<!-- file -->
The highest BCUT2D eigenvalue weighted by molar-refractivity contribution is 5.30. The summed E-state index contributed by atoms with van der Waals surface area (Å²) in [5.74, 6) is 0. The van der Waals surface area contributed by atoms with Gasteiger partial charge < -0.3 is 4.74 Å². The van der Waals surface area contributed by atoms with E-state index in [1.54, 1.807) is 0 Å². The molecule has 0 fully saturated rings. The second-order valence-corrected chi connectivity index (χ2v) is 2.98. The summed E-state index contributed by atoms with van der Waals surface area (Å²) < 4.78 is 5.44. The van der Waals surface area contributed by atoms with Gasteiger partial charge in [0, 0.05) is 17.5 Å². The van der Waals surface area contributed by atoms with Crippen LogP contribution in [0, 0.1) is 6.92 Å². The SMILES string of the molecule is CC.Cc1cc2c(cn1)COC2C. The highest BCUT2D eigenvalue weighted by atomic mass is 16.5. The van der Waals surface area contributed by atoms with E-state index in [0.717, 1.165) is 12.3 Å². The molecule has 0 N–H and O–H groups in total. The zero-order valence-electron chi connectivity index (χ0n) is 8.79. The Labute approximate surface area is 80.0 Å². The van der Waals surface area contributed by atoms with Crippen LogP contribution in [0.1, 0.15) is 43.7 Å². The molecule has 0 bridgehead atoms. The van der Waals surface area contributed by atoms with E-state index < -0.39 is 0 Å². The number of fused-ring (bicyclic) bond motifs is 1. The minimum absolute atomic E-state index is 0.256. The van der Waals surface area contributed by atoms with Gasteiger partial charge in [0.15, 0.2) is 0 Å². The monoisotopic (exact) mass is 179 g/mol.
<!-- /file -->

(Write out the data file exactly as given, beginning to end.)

The highest BCUT2D eigenvalue weighted by molar-refractivity contribution is 5.30. The summed E-state index contributed by atoms with van der Waals surface area (Å²) in [5.74, 6) is 0. The van der Waals surface area contributed by atoms with Gasteiger partial charge < -0.3 is 4.74 Å². The van der Waals surface area contributed by atoms with E-state index in [1.54, 1.807) is 0 Å². The molecule has 0 fully saturated rings. The second-order valence-corrected chi connectivity index (χ2v) is 2.98. The summed E-state index contributed by atoms with van der Waals surface area (Å²) < 4.78 is 5.44. The van der Waals surface area contributed by atoms with Gasteiger partial charge in [0, 0.05) is 17.5 Å². The van der Waals surface area contributed by atoms with Crippen LogP contribution in [0, 0.1) is 6.92 Å². The SMILES string of the molecule is CC.Cc1cc2c(cn1)COC2C. The highest BCUT2D eigenvalue weighted by atomic mass is 16.5. The van der Waals surface area contributed by atoms with E-state index in [0.717, 1.165) is 12.3 Å². The molecule has 0 N–H and O–H groups in total. The zero-order valence-electron chi connectivity index (χ0n) is 8.79. The Labute approximate surface area is 80.0 Å². The van der Waals surface area contributed by atoms with Crippen LogP contribution in [0.1, 0.15) is 43.7 Å². The molecule has 0 bridgehead atoms. The van der Waals surface area contributed by atoms with E-state index < -0.39 is 0 Å². The number of fused-ring (bicyclic) bond motifs is 1. The minimum absolute atomic E-state index is 0.256. The van der Waals surface area contributed by atoms with Gasteiger partial charge in [0.15, 0.2) is 0 Å². The monoisotopic (exact) mass is 179 g/mol.